The Ramones' Pioneering Punk Rock

Sire Records Founder Seymour Stein on 2011 Lifetime Achievement Award recipients Ramones and their pioneering punk rock
  • Photo: Redferns/Ebet Roberts
    Ramones
July 12, 2014 -- 10:30 am PDT
By Seymour Stein / GRAMMY.com

(The Ramones were honored with The Recording Academy's Lifetime Achievement Award in 2011. The original version of the following tribute ran in the 53rd GRAMMY Awards program book that year. The last original founding member of the Ramones, Tommy Ramone died July 11 at the age of 62.)

Being head of Sire Records, which turns 45 in 2011, I was responsible for all artists, and as hard as it was not to show favoritism, for the most part I succeeded. It was hardest with the Ramones, partly because soon after I signed them their manager Danny Fields asked my wife Linda to be his partner. It was harder still because I admired the band's total dedication to their music, despite the fact that selling millions of records eluded them throughout their career. 

With Linda as their co-manager, the Ramones knew my every move. One Sunday within 10 minutes of returning from a 10-day trip to London, I received a call from Johnny. "Seymour, we got some great songs, ya know, we want you to hear 'em, ya know."

I said, "Great, just got home. Come in anytime you want on Tuesday."

"No, we want you to hear 'em live, ya know, and we know you're not doing anything Wednesday night, ya know, so we booked ourselves into CBGBs."

That evening proved monumental. The opening act was supposed to be the Shirts. I had seen them many times before and was standing outside the club with Lenny Kaye. 

The opening act goes on and I hear a screeching voice: "When my love, stands next to your love…" and all of a sudden as I'm sucked into CBGBs, I say, "That's not the Shirts." Lenny says, "No, they got another gig, that's the Talking Heads.

Armed with the Ramones and Talking Heads, amid the buzz building around the Bowery and CBGB, Sire finally got the distribution deal I always wanted with Warner Bros. Records, where we have been for the past 35 years.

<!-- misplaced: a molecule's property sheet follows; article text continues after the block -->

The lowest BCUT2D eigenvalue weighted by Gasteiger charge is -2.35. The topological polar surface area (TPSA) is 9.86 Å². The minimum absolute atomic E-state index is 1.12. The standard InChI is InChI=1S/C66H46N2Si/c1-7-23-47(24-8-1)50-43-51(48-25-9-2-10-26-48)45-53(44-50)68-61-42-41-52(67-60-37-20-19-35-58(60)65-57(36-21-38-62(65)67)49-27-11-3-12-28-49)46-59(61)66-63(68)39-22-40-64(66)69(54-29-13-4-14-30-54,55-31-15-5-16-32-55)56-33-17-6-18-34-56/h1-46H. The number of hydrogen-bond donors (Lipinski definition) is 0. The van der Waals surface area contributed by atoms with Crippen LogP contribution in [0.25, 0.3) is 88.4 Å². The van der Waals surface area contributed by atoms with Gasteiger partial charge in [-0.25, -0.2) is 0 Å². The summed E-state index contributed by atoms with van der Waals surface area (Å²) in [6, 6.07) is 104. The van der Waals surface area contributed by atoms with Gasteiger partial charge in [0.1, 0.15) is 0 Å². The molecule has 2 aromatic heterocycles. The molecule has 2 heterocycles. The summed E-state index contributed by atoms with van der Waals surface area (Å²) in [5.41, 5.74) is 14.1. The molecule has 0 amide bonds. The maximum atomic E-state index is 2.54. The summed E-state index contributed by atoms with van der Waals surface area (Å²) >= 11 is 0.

Thank you Johnny. Oh yes, and thank you Joey, thank you Tommy, and thank you Dee Dee. 

Over the years I can't tell you how many artists were lured to Sire by the Ramones, and yes, also Talking Heads.

The Ramones made it seem easy and as such were an inspiration to bands as varied as U2, the Red Hot Chili Peppers, Green Day, Pearl Jam, the Offspring, Motörhead, Metallica, the Undertones, the Strokes, Bad Religion, Black Flag, Dead Kennedys, Sonic Youth, Bad Brains, and many others.

I remember when we first brought the Ramones to London back in 1976. Members of the Clash and Sex Pistols, both only semiprofessional at the time, attended the second show and it was said both bands turned pro right after that.

According to Danny Fields, Johnny Ramone asked the Clash's bass player Paul Simonon, "Are you in a band?" Paul said, "Well, we just rehearse. We call ourselves the Clash, but we are not good enough." Johnny said, "Wait 'til you see us. We stink, we're lousy, we can't play. Just get out there and do it."

Joey Ramone had the biggest heart ever and was always trying to help new acts. Last time we spoke, two weeks before he died, Joey called to tell me he had just sent a new band's CD.

Bono once said at a Madison Square Garden gig, "We love New York City…New York City has given us a lot of things, but the best thing it ever gave us was a punk rock group called the Ramones, without whom a lot of people would have never gotten started; certainly us!"

Eddie Vedder might have set a Rock and Roll Hall of Fame record by speaking for more than 20 minutes when he inducted the Ramones back in 2002. "The Ramones didn't need Mohawks to be punk. They're visually aggressive. They were four working-class, construction-worker delinquents from Forest Hills, Queens, who were armed with two-minute songs that they rattled off like machine-gun fire. And it was enough to change the Earth's revolution."

I've been to Beijing twice this past year to check out China's emerging punk music scene. There is a club called D-22, reminiscent of CBGB, and aspiring young bands like Carsick Cars, P.K. 14 and Rustic are carrying on the tradition, further proof the Ramones' music is truly global and will endure forever.

(As founder of Sire Records, Seymour Stein signed the Ramones, Talking Heads, Pretenders, Madonna — all of whom have been inducted into the Rock and Roll Hall of Fame — Depeche Mode, Echo And The Bunnymen, Ice-T, the Replacements, the Smiths, k.d. lang, Erasure, the Cult, the Cure, Seal, the Undertones, and Barenaked Ladies, among many others, to the label. He was inducted into the Rock and Roll Hall of Fame in 2005.) 

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